We are pleased to announce that we have found a local source of premium yellow birch (Betulla alleghaniensis) which we will be using for our planes as we move forward.
Yellow birch (not to be confused with paper birch) is similar in many ways to sugar maple (Acer saccharum). Birch is an ideal wood for toolmaking – it is stable, hard, and evenly dense (it has been used for North American-made hand planes for ages – the first documented American planemaker, Deacon Francis Nicholson, used yellow birch for his planes). Quartersawn birch is quite pretty too, especially when it’s figured! Maybe you’ll be lucky enough to get your planes in figured birch (we cannot guarantee all the quartersawn birch will look this way).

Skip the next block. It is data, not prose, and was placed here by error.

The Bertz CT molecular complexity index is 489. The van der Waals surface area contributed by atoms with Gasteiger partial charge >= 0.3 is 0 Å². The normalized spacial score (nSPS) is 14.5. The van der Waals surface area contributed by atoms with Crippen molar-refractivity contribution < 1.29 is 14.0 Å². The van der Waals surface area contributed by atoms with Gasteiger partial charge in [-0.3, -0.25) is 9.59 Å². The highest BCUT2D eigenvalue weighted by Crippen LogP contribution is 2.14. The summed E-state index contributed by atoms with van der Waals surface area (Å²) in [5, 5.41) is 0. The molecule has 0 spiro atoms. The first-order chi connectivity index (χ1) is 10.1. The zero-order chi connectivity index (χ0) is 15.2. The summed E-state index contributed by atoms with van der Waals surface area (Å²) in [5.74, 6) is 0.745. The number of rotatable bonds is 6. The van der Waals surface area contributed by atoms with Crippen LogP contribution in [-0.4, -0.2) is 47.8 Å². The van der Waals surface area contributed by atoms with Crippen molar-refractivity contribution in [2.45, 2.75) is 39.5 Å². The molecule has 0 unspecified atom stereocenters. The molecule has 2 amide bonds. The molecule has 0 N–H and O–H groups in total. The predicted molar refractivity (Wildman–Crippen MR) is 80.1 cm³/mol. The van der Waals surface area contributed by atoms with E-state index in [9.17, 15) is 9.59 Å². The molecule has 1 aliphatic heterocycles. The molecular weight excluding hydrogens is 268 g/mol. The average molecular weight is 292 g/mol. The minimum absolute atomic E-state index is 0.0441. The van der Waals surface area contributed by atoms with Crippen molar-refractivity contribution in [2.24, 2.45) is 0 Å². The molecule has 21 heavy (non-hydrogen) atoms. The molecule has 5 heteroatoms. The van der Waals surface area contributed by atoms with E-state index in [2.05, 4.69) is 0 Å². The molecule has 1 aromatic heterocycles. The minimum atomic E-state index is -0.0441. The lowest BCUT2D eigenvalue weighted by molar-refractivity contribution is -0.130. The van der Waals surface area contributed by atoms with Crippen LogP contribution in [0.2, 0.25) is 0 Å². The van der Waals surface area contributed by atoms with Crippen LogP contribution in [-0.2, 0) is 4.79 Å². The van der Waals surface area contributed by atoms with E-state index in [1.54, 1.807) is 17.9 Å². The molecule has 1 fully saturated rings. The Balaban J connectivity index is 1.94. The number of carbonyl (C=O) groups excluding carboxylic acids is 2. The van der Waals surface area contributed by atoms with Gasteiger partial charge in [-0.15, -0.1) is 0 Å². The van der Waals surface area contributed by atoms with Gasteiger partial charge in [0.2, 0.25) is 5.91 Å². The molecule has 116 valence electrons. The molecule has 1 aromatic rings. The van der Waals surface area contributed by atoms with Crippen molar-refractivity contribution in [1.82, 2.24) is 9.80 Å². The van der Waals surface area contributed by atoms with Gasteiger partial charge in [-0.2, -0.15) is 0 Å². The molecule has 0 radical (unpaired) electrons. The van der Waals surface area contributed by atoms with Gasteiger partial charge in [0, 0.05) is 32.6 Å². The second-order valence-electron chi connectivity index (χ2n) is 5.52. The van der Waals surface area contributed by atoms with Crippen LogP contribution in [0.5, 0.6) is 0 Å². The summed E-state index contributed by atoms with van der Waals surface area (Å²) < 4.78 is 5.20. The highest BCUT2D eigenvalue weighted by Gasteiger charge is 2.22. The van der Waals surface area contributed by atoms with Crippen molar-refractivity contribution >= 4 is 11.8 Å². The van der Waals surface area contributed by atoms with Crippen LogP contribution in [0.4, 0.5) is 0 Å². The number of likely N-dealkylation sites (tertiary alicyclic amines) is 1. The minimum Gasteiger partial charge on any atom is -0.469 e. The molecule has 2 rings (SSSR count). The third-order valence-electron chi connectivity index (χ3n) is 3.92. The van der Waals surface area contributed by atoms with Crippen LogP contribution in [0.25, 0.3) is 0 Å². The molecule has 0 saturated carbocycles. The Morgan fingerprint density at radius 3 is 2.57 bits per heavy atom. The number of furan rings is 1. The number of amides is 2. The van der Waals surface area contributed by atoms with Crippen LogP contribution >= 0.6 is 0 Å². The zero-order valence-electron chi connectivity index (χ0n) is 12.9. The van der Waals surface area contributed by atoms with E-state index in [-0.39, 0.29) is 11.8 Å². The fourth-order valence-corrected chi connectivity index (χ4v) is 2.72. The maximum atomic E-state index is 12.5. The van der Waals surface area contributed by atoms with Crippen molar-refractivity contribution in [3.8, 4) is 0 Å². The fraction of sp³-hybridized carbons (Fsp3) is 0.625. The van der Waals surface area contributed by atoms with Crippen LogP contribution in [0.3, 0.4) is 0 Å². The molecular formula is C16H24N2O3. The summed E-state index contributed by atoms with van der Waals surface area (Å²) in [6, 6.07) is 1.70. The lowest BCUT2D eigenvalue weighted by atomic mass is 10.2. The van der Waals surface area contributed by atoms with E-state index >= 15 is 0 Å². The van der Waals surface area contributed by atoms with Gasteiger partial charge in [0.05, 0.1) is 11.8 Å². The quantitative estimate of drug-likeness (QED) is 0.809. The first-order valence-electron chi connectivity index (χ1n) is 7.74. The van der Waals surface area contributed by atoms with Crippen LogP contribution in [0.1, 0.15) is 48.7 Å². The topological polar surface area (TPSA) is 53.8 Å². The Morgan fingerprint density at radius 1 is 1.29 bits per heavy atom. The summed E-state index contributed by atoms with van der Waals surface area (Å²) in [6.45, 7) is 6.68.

We are pleased to have found a local supplier with a good supply that has been felled, milled, air-dried and well-seasoned locally by an independent sawyer with over 35 years of experience. Yes, we are very excited about having yellow birch!
For our first two production runs of moulding planes, we used 8/4 quartersawn, kiln-dried cherry from the Eastern coast of the U.S. If you already have cherry planes, we will continue to make new sizes of planes in cherry by request.
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